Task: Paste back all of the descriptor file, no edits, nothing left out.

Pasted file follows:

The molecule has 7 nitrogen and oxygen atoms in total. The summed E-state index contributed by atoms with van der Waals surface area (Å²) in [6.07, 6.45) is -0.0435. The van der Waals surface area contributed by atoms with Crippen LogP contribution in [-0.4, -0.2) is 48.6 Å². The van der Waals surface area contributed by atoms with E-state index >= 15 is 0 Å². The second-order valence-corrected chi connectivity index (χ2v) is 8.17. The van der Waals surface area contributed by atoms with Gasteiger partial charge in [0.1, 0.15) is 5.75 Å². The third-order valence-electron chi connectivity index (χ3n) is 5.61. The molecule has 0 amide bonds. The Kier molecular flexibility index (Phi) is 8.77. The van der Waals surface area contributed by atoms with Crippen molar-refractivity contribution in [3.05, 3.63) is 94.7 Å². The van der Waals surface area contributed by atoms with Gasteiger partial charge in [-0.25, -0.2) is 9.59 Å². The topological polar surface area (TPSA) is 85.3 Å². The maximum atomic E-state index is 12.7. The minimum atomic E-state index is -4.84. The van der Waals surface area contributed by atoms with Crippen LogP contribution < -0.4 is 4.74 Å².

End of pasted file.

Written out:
The molecule has 7 nitrogen and oxygen atoms in total. The summed E-state index contributed by atoms with van der Waals surface area (Å²) in [6.07, 6.45) is -0.0435. The van der Waals surface area contributed by atoms with Crippen LogP contribution in [-0.4, -0.2) is 48.6 Å². The van der Waals surface area contributed by atoms with E-state index >= 15 is 0 Å². The second-order valence-corrected chi connectivity index (χ2v) is 8.17. The van der Waals surface area contributed by atoms with Gasteiger partial charge in [0.1, 0.15) is 5.75 Å². The third-order valence-electron chi connectivity index (χ3n) is 5.61. The molecule has 0 amide bonds. The Kier molecular flexibility index (Phi) is 8.77. The van der Waals surface area contributed by atoms with Crippen molar-refractivity contribution in [3.05, 3.63) is 94.7 Å². The van der Waals surface area contributed by atoms with Gasteiger partial charge in [-0.25, -0.2) is 9.59 Å². The topological polar surface area (TPSA) is 85.3 Å². The maximum atomic E-state index is 12.7. The minimum atomic E-state index is -4.84. The van der Waals surface area contributed by atoms with Crippen LogP contribution < -0.4 is 4.74 Å².